Good writing and good reading, which are usually the same things, should flow effortlessly or nearly so between the creator and the consumer. Making this happen is the essence of the writer’s craft. When I write, I mentally compose a rough outline, usually while on a long walk, then I sit myself down facing a blank computer screen. If my concept is sound and I’ve done my internal prep work well, images and ideas spring forth in a torrent. I let the words flow from my head out through my fingertips into the empty word-processing reservoir in front of me. I pay passing attention to sentence structure/length and word selection, but the plan is to get the ideas down before they evaporate.
Eventually, the fount of words will flow from my computer out over the inter-web to the print-on-demand publisher, to the e-book store, to the audio book website, and to the retailer. Then, when a buyer turns on the tap, my thoughts will course to him or her. When it all works fluidly, the reader (or listener) will drink in my ideas, my images, the output of my mindspring, just as I envisioned them. Water and ideas need to run downhill from the source to the thirsty recipient. Anything hindering this rivulet diverts some of the flow into the dry sands of oblivion. Thus, it makes sense to “write downhill” to let the ideas run easily, building momentum as they go.
Sacre Bleu! I left out the critical step, editing. My flow of ideas often is dammed, diverted, or polluted. The thoughts won’t flow downslope out of my computer. That is where SmartEdit comes in. There are two types of barriers to effective writing. The first problems are effectively dams, or at least weirs. Dogs whine for a walk, chores want doing, the world-wide-time-wasting-web calls, the omnipresent phone beeps, sleep beckons. SmartEdit is of no use in these situations unless I let it do its thing while I, and the dog, are gone walking.
The second type of obstruction involves boulders in the flow, whirlpools, diversions, pollution. Here, SmartEdit springs into action. Murky adverbs muddy up the perceived clarity. Did the protagonist walk quickly or stride? Vortexes of word repetition whirl. How many times did I begin a sentence with “The”? Dialogue tags swim upstream, he stated immodestly. Homonyms roil the surface. I didn’t dislike my high school, it was the Principle of the thing I couldn’t stand. Or was it the Principal? I try to avoid clichés like the plague, but sometimes they creep in on little cat feet.
It’s not how long your sentences are, it’s how you make them long. That is unless you commit a comma splice. Sentence length should vary across the piece and across paragraphs. Some rambling sentences can float the action for a whole paragraph using many subordinate clauses, dependent clauses, modifying clauses, asides, parenetical expressions, whatever. For example, check out the fourth sentence of A Farewell to Arms in all its 50-word glory by the master of the short sentence. Others should be short. Remember “Call me Ishmael,” by the Ship’s Captain of the 4000-word sentence? SmartEdit shows the writer where his overly-long sentences lurk. Word usage is another quicksand trap. Thanks to SmartEdit, I had been informed that I use “had” and “that” to excess. “Sacre Bleu!” notwithstanding, I usually do OK with French phrases, but zut alors, checking never hurts.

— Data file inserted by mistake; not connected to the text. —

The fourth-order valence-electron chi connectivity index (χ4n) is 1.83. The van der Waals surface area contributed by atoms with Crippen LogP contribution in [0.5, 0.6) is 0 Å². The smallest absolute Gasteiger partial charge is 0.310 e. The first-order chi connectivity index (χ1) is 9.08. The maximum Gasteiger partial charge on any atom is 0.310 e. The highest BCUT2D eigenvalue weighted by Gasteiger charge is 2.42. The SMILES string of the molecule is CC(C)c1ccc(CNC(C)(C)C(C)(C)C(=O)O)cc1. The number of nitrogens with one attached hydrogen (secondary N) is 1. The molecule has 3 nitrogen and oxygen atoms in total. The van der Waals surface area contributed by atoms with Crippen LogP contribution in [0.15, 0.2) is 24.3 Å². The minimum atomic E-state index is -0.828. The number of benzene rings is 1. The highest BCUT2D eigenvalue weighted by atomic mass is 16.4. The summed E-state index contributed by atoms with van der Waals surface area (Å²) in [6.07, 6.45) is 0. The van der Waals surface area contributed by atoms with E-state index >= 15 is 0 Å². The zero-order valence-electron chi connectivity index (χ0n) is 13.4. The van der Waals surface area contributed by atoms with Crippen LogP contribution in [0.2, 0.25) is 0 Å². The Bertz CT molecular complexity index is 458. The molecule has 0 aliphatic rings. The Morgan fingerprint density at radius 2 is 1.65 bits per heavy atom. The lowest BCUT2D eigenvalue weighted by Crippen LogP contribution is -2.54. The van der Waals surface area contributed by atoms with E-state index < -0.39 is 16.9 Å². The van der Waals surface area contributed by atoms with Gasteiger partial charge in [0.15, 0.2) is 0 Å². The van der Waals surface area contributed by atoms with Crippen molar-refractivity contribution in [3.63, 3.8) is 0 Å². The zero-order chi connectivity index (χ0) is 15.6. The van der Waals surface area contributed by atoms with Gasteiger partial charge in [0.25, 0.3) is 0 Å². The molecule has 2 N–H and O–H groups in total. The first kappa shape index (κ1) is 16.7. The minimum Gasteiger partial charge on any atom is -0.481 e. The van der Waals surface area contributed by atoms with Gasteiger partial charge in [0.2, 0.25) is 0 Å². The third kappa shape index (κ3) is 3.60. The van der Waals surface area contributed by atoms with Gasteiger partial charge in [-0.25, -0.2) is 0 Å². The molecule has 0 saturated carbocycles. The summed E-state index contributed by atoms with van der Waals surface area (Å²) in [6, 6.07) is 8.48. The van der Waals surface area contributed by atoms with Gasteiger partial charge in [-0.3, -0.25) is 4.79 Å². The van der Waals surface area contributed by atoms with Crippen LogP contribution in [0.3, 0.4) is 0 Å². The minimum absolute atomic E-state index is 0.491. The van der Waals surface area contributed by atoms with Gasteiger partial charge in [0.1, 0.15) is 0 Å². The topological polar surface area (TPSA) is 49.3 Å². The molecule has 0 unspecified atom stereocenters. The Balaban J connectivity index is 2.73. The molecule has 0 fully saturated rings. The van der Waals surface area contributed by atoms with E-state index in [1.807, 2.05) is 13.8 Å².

I let SmartEdit point out what a doofus I’ve been. Then, I correct the mistakes category by category, rewriting as I pole my literary pirogue across the bayou of the ideas flowing beneath. This process usually involves some extensive re-writing. As the aforementioned E. Hemingway once wrote, “Writing is re-writing.” The software will not suggest changes, that is up to the author, as it should be.
After SmartEdit and I stir up the writing, I go back through the piece, a chapter at a time. The howlers are gone. What was I thinking when I uncorked that 50-word deluge, that I was Papa himself? This second pass is the time to get it almost right, to make the words flow, to clear away the flotsam.
After I hit “save”, I let the turbulence subside by leaving the writing be. I pour a shot of Tennessee whisky, cook up a pot of file gumbo, take a walk, read somebody else’s book, or all of the above. A day or a week later, I’ll replumb the depths of the piece, with one final edit by SmartEdit and another slow pass through the manuscript, reading the tricky bits aloud. If it doesn’t sound fluid when spoken, the images and ideas won’t sink in to the reader.
Of course, no composition is ever finished, the river never stops flowing. I am never satisfied. For me, a book, a synopsis, a blog, including this one, is finally finished when one of two conditions are met; 1. When I ship it, or 2. When I’m sick of looking at it. Ideally #1 occurs before #2. The creative process, at least my creative process, is greatly enhanced by the use of SmartEdit. The software does the routine editing and checking, the boring tasks, and lets me do what I do best, which is write. Writing downhill is easier with the right software.
A guest post from Ed Cobleigh (June 25th, 2018)
Ed Cobleigh was born in New Orleans, LA and raised (but never grew up) in East Tennessee. He flew fighter planes for the US Air Force, the US Navy, the Royal Air Force, the French Air Force, and the Imperial Iranian Air Force. After his flying career, he served as an Air Intelligence Agent working with the CIA, FBI, and MI6. Cobleigh has visited 50 countries and Paris 50 times. His memoir, War for the Hell of It, spent 3+ weeks as an Amazon #1 bestseller. His literary aviation novel, The Pilot: Fighter Planes and Paris, received critical acclaim and generates robust sales. Ed has sold 21,000+ books in 12 countries.
For more information, see www.edcobleigh.com